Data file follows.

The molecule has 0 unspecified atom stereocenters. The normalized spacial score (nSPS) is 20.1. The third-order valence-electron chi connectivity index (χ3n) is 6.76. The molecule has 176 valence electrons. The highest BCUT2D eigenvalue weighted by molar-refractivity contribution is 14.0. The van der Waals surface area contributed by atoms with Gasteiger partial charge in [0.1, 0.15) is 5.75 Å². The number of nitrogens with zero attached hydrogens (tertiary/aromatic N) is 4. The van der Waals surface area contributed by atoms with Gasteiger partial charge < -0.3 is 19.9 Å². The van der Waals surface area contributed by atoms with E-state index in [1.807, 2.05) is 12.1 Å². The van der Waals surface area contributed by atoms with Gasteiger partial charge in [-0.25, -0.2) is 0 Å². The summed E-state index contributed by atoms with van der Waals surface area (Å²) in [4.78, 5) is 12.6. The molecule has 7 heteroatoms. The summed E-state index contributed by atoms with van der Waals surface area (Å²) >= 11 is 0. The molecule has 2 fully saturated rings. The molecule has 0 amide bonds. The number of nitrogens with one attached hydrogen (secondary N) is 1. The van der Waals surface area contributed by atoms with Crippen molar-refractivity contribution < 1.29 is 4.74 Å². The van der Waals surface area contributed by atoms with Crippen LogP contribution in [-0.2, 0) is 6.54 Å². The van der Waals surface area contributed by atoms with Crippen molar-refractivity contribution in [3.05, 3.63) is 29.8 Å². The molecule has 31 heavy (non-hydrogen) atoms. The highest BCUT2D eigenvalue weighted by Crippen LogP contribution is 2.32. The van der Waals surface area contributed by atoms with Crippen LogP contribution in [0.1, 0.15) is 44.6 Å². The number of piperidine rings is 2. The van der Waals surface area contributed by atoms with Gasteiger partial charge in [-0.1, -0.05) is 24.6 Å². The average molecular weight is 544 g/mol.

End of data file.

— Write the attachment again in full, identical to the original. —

The molecule has 0 unspecified atom stereocenters. The normalized spacial score (nSPS) is 20.1. The third-order valence-electron chi connectivity index (χ3n) is 6.76. The molecule has 176 valence electrons. The highest BCUT2D eigenvalue weighted by molar-refractivity contribution is 14.0. The van der Waals surface area contributed by atoms with Gasteiger partial charge in [0.1, 0.15) is 5.75 Å². The number of nitrogens with zero attached hydrogens (tertiary/aromatic N) is 4. The van der Waals surface area contributed by atoms with Gasteiger partial charge < -0.3 is 19.9 Å². The van der Waals surface area contributed by atoms with E-state index in [1.807, 2.05) is 12.1 Å². The van der Waals surface area contributed by atoms with Gasteiger partial charge in [-0.25, -0.2) is 0 Å². The summed E-state index contributed by atoms with van der Waals surface area (Å²) in [4.78, 5) is 12.6. The molecule has 7 heteroatoms. The summed E-state index contributed by atoms with van der Waals surface area (Å²) >= 11 is 0. The molecule has 2 fully saturated rings. The molecule has 0 amide bonds. The number of nitrogens with one attached hydrogen (secondary N) is 1. The van der Waals surface area contributed by atoms with Crippen molar-refractivity contribution < 1.29 is 4.74 Å². The van der Waals surface area contributed by atoms with Crippen LogP contribution in [-0.2, 0) is 6.54 Å². The van der Waals surface area contributed by atoms with Crippen molar-refractivity contribution in [3.05, 3.63) is 29.8 Å². The molecule has 31 heavy (non-hydrogen) atoms. The highest BCUT2D eigenvalue weighted by Crippen LogP contribution is 2.32. The van der Waals surface area contributed by atoms with Crippen LogP contribution in [0.1, 0.15) is 44.6 Å². The number of piperidine rings is 2. The van der Waals surface area contributed by atoms with Gasteiger partial charge in [-0.1, -0.05) is 24.6 Å². The average molecular weight is 544 g/mol.